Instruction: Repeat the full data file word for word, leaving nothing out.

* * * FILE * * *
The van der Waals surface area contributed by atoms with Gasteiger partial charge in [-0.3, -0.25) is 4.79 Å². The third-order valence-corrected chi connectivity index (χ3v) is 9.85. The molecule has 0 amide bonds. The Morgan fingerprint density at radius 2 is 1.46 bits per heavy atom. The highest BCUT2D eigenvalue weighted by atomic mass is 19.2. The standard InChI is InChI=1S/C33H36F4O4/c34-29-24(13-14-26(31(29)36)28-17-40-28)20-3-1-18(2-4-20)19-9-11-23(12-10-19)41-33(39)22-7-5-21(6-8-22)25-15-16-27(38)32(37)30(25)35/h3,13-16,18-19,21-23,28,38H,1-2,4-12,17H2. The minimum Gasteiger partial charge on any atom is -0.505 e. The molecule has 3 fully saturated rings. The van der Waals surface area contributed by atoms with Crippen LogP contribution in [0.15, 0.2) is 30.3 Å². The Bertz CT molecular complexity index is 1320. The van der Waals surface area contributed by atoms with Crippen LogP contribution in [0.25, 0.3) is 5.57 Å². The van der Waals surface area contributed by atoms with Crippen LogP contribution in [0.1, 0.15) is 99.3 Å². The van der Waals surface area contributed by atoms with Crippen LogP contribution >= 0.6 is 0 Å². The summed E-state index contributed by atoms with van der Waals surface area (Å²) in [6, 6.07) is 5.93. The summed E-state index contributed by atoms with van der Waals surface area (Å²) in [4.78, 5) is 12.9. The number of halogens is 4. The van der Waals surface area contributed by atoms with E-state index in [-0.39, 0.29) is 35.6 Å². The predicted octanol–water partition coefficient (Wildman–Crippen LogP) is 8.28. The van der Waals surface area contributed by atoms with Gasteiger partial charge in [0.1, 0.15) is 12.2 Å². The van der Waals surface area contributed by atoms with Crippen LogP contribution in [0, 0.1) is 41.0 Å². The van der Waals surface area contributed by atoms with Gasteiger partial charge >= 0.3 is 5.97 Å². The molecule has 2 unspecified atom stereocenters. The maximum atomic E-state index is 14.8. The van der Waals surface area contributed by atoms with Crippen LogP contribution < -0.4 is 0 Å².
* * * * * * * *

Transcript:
The van der Waals surface area contributed by atoms with Gasteiger partial charge in [-0.3, -0.25) is 4.79 Å². The third-order valence-corrected chi connectivity index (χ3v) is 9.85. The molecule has 0 amide bonds. The Morgan fingerprint density at radius 2 is 1.46 bits per heavy atom. The highest BCUT2D eigenvalue weighted by atomic mass is 19.2. The standard InChI is InChI=1S/C33H36F4O4/c34-29-24(13-14-26(31(29)36)28-17-40-28)20-3-1-18(2-4-20)19-9-11-23(12-10-19)41-33(39)22-7-5-21(6-8-22)25-15-16-27(38)32(37)30(25)35/h3,13-16,18-19,21-23,28,38H,1-2,4-12,17H2. The minimum Gasteiger partial charge on any atom is -0.505 e. The molecule has 3 fully saturated rings. The van der Waals surface area contributed by atoms with Crippen LogP contribution in [0.15, 0.2) is 30.3 Å². The Bertz CT molecular complexity index is 1320. The van der Waals surface area contributed by atoms with Crippen LogP contribution in [0.25, 0.3) is 5.57 Å². The van der Waals surface area contributed by atoms with Crippen LogP contribution in [0.1, 0.15) is 99.3 Å². The van der Waals surface area contributed by atoms with Crippen LogP contribution >= 0.6 is 0 Å². The summed E-state index contributed by atoms with van der Waals surface area (Å²) in [6, 6.07) is 5.93. The summed E-state index contributed by atoms with van der Waals surface area (Å²) in [4.78, 5) is 12.9. The number of halogens is 4. The van der Waals surface area contributed by atoms with E-state index in [-0.39, 0.29) is 35.6 Å². The predicted octanol–water partition coefficient (Wildman–Crippen LogP) is 8.28. The van der Waals surface area contributed by atoms with Gasteiger partial charge in [0.1, 0.15) is 12.2 Å². The van der Waals surface area contributed by atoms with Crippen LogP contribution in [0, 0.1) is 41.0 Å². The van der Waals surface area contributed by atoms with Gasteiger partial charge >= 0.3 is 5.97 Å². The molecule has 2 unspecified atom stereocenters. The maximum atomic E-state index is 14.8. The van der Waals surface area contributed by atoms with Crippen LogP contribution < -0.4 is 0 Å².